other servers. If you are restoring FRS data, you should choose this
option. If you do not choose this option, the FRS data that you are
restoring might not be replicated to other servers because the restored
data will appear to be older than the data already on the servers. This
will cause the other servers to overwrite the restored data, preventing
you from restoring the FRS data.
the Completing The Backup Or Restore Wizard page, click Finish to start
the restore process. The Backup Or Restore Wizard requests verification
for the source of the restore data and then performs the restore.
During the restore, the Backup Or Restore Wizard displays status
information about the restore.
Performing an Authoritative Restore
authoritative restore occurs after a normal restore and is used to
designate that the entire directory, a distinct portion of the
directory, or individual objects should be marked as authoritative. An
authoritative restore is most commonly used to restore accidentally
deleted objects or roll back any unwanted changes to Active Directory
To authoritatively restore a portion or all of Active Directory, complete the following steps:
Perform a normal restore as described previously, but do not restart the server once complete.
Click Start, and then click Command Prompt.
At the command line, type ntdsutil and press ENTER.
At the Ntdsutil prompt, type authoritative restore and press ENTER.
At the authoritative restore prompt
After the Restore Subtree command is issued with correct parameters,
the Authoritative Restore Confirmation Dialog window shown in Figure 2 will prompt you to confirm your decision.
To authoritatively restore the entire directory, type restore database and press ENTER.
To authoritatively restore a portion or subtree of the directory, such as an OU, type restore subtree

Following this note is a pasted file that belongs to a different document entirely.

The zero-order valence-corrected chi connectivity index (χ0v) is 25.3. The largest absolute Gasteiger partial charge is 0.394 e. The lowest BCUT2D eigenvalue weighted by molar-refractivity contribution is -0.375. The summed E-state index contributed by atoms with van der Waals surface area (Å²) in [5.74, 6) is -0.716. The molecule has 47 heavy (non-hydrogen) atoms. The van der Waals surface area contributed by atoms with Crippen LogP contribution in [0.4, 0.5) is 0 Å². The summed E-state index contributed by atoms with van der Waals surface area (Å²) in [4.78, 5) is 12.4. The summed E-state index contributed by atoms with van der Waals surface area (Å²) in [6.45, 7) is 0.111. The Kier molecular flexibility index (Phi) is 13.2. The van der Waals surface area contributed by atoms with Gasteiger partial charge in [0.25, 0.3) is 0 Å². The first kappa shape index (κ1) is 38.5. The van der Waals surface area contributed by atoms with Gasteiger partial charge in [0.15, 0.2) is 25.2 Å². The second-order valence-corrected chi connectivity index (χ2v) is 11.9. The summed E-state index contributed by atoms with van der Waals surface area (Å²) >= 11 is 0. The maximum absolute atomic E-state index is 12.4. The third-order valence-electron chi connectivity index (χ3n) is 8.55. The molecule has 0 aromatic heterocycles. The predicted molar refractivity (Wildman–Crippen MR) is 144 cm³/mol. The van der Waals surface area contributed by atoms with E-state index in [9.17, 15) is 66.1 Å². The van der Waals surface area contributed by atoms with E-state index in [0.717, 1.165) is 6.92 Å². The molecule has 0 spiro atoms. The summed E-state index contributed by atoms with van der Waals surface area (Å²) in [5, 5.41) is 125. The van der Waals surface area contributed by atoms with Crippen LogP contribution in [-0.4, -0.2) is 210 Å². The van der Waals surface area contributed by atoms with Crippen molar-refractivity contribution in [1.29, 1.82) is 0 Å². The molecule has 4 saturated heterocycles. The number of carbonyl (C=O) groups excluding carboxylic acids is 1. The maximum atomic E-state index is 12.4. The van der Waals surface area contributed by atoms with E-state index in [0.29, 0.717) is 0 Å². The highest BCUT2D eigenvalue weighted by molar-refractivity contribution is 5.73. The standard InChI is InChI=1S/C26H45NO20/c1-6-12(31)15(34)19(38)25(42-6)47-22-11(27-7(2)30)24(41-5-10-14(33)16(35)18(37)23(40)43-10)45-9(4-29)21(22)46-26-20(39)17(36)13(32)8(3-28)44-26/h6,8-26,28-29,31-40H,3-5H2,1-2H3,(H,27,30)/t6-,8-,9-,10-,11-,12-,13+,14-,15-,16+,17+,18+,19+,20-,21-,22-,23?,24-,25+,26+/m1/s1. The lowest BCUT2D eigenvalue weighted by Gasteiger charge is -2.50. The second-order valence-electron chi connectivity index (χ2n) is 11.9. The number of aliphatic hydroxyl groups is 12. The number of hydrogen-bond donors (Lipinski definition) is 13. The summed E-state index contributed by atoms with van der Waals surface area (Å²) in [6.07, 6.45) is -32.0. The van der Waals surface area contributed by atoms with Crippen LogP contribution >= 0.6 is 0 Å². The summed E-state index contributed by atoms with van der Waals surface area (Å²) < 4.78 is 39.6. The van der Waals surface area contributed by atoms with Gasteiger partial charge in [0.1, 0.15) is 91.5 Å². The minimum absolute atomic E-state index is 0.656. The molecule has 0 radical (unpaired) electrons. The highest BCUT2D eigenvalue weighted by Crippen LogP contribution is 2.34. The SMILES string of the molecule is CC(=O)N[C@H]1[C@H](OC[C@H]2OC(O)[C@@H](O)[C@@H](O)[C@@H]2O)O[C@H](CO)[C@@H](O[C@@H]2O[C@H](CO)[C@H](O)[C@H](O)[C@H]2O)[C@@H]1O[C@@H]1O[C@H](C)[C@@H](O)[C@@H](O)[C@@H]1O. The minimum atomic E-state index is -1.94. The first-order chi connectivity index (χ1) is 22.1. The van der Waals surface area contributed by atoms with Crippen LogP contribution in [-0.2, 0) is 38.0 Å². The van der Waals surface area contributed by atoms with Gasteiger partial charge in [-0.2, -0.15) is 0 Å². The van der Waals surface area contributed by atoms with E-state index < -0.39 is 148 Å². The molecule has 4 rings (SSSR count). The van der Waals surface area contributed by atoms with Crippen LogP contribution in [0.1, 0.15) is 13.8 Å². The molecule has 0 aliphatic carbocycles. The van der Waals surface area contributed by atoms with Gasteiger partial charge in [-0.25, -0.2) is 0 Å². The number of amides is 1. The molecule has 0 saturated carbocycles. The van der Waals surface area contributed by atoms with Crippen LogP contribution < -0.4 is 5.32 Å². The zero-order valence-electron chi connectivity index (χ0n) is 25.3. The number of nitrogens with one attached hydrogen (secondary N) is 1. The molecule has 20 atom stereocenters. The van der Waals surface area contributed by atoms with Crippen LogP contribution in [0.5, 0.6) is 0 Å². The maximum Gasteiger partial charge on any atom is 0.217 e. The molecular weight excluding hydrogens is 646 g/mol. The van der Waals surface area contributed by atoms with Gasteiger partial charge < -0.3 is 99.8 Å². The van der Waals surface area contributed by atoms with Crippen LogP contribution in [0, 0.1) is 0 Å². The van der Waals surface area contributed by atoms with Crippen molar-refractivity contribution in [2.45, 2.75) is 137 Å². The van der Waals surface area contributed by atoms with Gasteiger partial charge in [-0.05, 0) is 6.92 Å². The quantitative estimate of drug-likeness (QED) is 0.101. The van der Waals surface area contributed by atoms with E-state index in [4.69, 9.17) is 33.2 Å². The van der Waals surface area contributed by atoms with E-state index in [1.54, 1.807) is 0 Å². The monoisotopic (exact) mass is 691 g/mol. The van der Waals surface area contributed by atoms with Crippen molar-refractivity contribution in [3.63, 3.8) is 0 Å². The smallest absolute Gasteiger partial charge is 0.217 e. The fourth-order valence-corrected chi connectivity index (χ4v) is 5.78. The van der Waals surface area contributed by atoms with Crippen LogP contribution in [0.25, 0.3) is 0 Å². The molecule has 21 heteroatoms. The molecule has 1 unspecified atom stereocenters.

subtree_distinguished_name and press ENTER.
For example, to restore the Marketing OU in the contoso.com domain, the commands would be:
restore subtree OU=Marketing,DC=Contoso,DC=Com
Similarly, to restore a user account named Mark stored in the Users container in the contoso.com domain, the commands would be:
restore subtree CN=Mark, CN=Users,DC=Contoso,DC=Com
To authoritatively restore the entire directory and override the version increase, type restore database verinc version_increase and press ENTER.
To authoritatively restore a subtree of the directory and override the version increase, type restore subtree subtree_distinguished_name verinc version_increase and press ENTER.
Figure 2. Authoritative Restore Confirmation Dialog window
The authoritative restore opens the Ntds.dit file, increases version
numbers, counts the records that need updating, verifies the number of
records updated, and reports completion. If a version number increase
is not specified, then one is automatically calculated.
Type quit, and press ENTER twice to exit the Ntdsutil utility. Then close the Command Prompt window.
the domain controller normally. When the restored domain controller is
online and connected to the network, normal replication brings the
restored domain controller up to date with any changes from other
domain controllers that were not overridden by the authoritative
restore. Replication also propagates the authoritatively restored
objects, such as any previously deleted objects, to other domain
controllers. Because the objects that are restored have the same object
globally unique identifier (GUID) and SID (if applicable), security
remains intact, and object dependencies are maintained.